Among the findings are:
-- More than 2 in 5 BDMs in healthcare say they know at least a fair amount about cloud computing.
-- Nearly half of BDMs in healthcare (49%) say their company has used cloud computing.
-- Concerns about data security and privacy are the greatest potential deterrents of cloud adoption among BDMs in healthcare.
-- Eight in 10 BDMs in the healthcare sector (79%) would be more favorable towards cloud computing if the platform was private and not shared, more than in any other sector.
Nevertheless, last month two major announcements may have been the clearest indication yet that vendors believe there is promise in offering cloud computing to healthcare delivery organizations, especially among small and medium-size physician practices. In June, GE Healthcare introduced Centricity Advance, a new Web-based, SaaS platform that offers a combination of EMR, practice management, and patient portal solutions for small, independent physician practices. Last month also saw Dell announce a partnership with SaaS provider Practice Fusion to offer an electronic medical record package for small and medium-size medical practices.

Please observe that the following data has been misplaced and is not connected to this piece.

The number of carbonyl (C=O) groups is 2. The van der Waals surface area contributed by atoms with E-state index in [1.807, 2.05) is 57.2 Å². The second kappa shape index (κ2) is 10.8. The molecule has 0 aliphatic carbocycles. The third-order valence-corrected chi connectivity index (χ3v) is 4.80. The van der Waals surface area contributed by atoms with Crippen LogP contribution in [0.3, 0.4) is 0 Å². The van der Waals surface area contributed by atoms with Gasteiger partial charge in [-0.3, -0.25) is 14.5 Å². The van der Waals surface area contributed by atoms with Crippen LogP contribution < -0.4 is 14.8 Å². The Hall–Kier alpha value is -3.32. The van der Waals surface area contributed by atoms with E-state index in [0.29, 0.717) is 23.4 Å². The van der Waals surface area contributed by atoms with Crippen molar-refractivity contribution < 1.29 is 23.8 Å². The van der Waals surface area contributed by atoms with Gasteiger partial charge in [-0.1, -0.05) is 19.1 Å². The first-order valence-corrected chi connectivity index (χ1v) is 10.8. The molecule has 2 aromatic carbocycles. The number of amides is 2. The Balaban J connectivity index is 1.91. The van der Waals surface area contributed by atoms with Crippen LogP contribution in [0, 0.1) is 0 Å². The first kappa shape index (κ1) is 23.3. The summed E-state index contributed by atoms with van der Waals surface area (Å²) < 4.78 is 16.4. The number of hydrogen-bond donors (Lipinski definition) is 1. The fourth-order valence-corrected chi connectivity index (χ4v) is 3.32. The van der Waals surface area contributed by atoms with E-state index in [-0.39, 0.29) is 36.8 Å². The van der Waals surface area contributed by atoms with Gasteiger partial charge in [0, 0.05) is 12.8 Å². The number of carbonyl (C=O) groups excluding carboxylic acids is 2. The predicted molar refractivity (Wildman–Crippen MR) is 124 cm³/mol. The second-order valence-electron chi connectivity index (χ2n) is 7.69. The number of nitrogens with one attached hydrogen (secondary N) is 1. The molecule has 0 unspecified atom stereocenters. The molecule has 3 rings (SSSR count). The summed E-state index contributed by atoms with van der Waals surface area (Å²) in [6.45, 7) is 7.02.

According to Aylward, the healthcare industry and technology vendors are working toward developing a more secure cloud computing environment that meets regulations of the HITECH Act in the way data is stored and distributed in the cloud.
"As those assurances emerge, we expect that over the next three to five years, we'll see more providers embracing the benefits of cloud computing. We'll see an increase in the use of online services for business applications, such as e-mail, CRM, and file-sharing," Aylward predicts. "We expect to see an increased adoption and mixture of private and public cloud deployment, with some larger organizations even experimenting with the cloud to create and sell custom applications. The possibilities of the cloud are endless for health organizations," Aylward added in his blog post.